UT Southwestern takes cancer prevention and care on the road

UTSW brings cancer care to patients' homes

North Texas is home to an estimated 15,000 cancer survivors who are uninsured and under-served.

A lot of times, they don't have easy access to follow-up care. But, UT Southwestern is changing that.

It has a $1.1 million, custom 18-wheeler that takes medical care on the road, covering Tarrant, Parker, Wise, Hood, Erath, Somervell, Johnson, Ellis, and Navarro counties and over 7,000 square miles.

From the outside, it may seem like just a big 18 wheeler in a parking lot, but inside, it's a full medical clinic.

"Everything that we can do in our brick-and-mortar building in Fort Worth, we can do in this mobile clinic," said Tracy Mazour, manager of UT Southwestern's survivorship program.

Parked in Arlington, this mobile clinic is where women without health insurance can go for a 3D mammogram, or where any cancer survivor can get a full check up.

"We don't turn anybody away, and we never send anyone a bill," Mazour said.

For questions that can't be answered on-site, there's tele-medicine -- staff can call a doctor or psychologist to assist right away.

By 2022, the National Cancer Institute estimates survivors will account for five percent of the U.S. population. For many of them, transportation is the biggest barrier to follow-up care.

"So, we're taking all the services out to them," Mazour said.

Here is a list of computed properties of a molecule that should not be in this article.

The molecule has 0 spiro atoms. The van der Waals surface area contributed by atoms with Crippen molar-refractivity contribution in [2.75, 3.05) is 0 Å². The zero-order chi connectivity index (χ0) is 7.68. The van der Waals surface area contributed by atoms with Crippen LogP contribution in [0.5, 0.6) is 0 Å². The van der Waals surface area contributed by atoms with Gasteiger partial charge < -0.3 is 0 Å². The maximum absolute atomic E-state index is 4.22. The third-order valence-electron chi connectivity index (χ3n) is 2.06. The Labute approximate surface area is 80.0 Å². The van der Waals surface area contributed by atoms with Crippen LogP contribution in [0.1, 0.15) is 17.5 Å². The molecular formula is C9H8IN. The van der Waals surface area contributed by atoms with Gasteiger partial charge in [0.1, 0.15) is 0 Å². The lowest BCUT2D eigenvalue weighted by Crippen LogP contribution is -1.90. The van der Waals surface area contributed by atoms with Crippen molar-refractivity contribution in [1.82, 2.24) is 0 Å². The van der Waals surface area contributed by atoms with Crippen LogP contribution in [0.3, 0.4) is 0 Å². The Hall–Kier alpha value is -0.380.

There are exercise, nutrition, and counseling programs for cancer survivors. They're all free, paid for through federal grants.

"I had a mass, but I didn't know it," said Angela Johnson. At the time of her stage 3 breast cancer diagnosis, she was uninsured.

"I didn't know what I was going to do," Johnson told us.

After a lumpectomy, she is getting fit, eating well, and thriving.

"I'm able to exercise more, I'm able to communicate more about what's going on with me," Johnson said.

The same programs that helped her lose 40 pounds and stay cancer-free for five years are the ones she wants to share with women across North Texas.

"I want to set a good example for the women who are in my life," Johnson said.

The mobile unit has bilingual staff, and they will accept walk-ins.

Women ages 35 and up can get mammograms and cervical screenings free of charge. Any cancer survivor -- man or woman -- ages 18 and up can get free survivorship program benefits, including nutrition, exercise, and psychological help.

Copyright 2016 WFAA


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